Highlights & Reminders

The faculty in Geography-Earth Science wish all of you a productive and safe summer!  For those of you working at your internships, keep up the hard work. Make us proud!  When you get a chance, share some photos with the department Facebook page and let us know what you are up to.  Click here: https://www.facebook.com/ShipGeoESS

Fall Classes Begin Soon

Just a reminder, fall classes begin on Monday August 24, 2015.  If you have any questions about your fall class schedule, please contact the office and someone will be able to assist you.  The office phone number is 477-1685.  

2015 Department Photo Contest: 

Don't forget, each fall we will run our student-faculty-alumni photo contest!  So get some great shots this summer.  Be thinking about all those awesome Geo/ESS themes!

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Geography & Earth Science Department
104 Shearer Hall
1871 Old Main Dr.
Shippensburg, PA 17257

Phone: 717-477-1685
Fax: 717-477-4029
Email: geog@ship.edu

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Please take a moment to fill out our Alumni Survey!

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smith Faculty ImageJan Smith

Associate Professor
Office: 202 Rowland Hall
Phone: 717-477-1757
Email: jssmit@ship.edu
Homepage: n/a

Curriculum Vitae: download as pdf


Ph.D. (1999) Geography, University of Georgia
M.A. (1994) Geography, University of Georgia
B.S. (1984) Education, Secondary Social Studies, Virginia Commonwealth University
B.A. (1983) Government and Foreign Affairs, University of Virginia


I started my career as a geographer as long ago as I can remember—planning bicycle routes to the city park in my hometown of Greensburg, Indiana, drawing maps of the “treasure” buried in my backyard, and imagining adventures using the maps that came with National Geographic every month. However, throughout my schooling (K-16), I never knew that there was an academic discipline of geography. Fortunately, I encountered a professional geographer just as I began teaching high school social studies. I had been assigned 4 sections of ninth grade world regional geography. The principal’s advice to me was to just get the students to memorize places and resources. Geography, I knew even then, was way more than this so I contacted a local university to see if I could take my first geography class. As luck would have it, I was able to take two courses during the summer before I began teaching. My interest in geography grew as I attended professional conferences and a summer institute for teachers sponsored by National Geographic. After seven years of teaching, I really wanted to know more about the discipline of geography and so I began graduate school at the University of Georgia.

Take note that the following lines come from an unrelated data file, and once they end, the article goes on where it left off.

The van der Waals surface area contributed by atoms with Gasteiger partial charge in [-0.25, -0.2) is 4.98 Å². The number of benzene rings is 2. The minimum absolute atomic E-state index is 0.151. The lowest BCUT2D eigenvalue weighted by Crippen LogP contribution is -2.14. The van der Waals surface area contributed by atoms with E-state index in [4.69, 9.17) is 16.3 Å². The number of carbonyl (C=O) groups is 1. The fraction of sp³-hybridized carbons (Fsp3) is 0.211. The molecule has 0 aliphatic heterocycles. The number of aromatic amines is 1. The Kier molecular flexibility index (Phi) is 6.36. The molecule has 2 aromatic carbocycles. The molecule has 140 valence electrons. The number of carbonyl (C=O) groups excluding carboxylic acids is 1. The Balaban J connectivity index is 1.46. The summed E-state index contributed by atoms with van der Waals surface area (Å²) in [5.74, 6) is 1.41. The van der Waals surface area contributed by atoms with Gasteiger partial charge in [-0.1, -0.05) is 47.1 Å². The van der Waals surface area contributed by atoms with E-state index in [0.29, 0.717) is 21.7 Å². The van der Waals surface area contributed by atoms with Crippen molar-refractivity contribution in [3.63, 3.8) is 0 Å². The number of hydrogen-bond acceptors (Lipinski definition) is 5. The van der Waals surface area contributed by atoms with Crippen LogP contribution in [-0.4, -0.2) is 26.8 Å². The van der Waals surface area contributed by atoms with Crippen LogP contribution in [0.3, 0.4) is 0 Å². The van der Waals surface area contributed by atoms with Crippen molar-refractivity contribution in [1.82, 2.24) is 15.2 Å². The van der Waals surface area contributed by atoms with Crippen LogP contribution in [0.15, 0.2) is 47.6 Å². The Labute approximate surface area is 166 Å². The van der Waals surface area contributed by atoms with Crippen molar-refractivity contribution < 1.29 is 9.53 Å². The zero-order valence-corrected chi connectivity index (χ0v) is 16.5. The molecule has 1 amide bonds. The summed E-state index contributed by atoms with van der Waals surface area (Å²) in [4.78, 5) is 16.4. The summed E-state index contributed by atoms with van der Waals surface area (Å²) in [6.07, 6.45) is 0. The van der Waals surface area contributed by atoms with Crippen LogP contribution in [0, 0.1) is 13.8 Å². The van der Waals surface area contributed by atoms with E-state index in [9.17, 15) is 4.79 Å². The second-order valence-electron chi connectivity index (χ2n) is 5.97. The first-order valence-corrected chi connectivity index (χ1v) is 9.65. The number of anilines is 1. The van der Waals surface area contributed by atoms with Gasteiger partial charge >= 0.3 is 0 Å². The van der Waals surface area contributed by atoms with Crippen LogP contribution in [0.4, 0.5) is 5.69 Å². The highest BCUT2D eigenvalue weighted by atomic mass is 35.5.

I joined the faculty at Shippensburg in 2003, after teaching at Slippery Rock University for three years. Currently I teach World Geography, Cartography, and several of our GIS courses. In addition, I supervise student teachers. I am involved with the Pennsylvania Geographic Alliance—a group of university and K-12 teachers interested in promoting and strengthening geography education. I am also involved with the National Council for Geographic Education (NCGE) and will serve as the President in 2008.

My academic interests revolve around two major themes—geography education and applied geography. I am fascinated by how children see the world and learn about the world. Some of my research has focused on the influence of cultural artifacts such as toys and textbooks on the acquisition of spatial understandings. Additionally, I have been involved with several projects that examine the influence of international collaboration on geographic knowledge and attitudes. Geography remains a discipline that can influence policy and change. To this end, I have investigated the use of GIS: to locate new Head Start Centers in Atlanta, to determine the spatial implications of “No Child Left Behind,” to analyze daily commuting patterns of single parents, and to identify the concentrations of female-headed households living in poverty in Georgia.

Teaching & Research Interests

  • GIS
  • Cartography
  • Spatial Cognition of Children
  • Geography Education
  • Spatial Inequality in allocation of public school resources
  • Geographic implications of No Child Left Behind (NCLB )


GEO 101 World Geography
GEO 202 GIS I: Introduction to GIS
GEO 363 Cartography
GEO 420 GIS III: Advanced GIS
GEO 517 Applied GIS

Community and Professional Service
  • Member: SU Geography & Earth Science Dept. Departmental Professional Affairs Committee
  • Member AAG
  • Others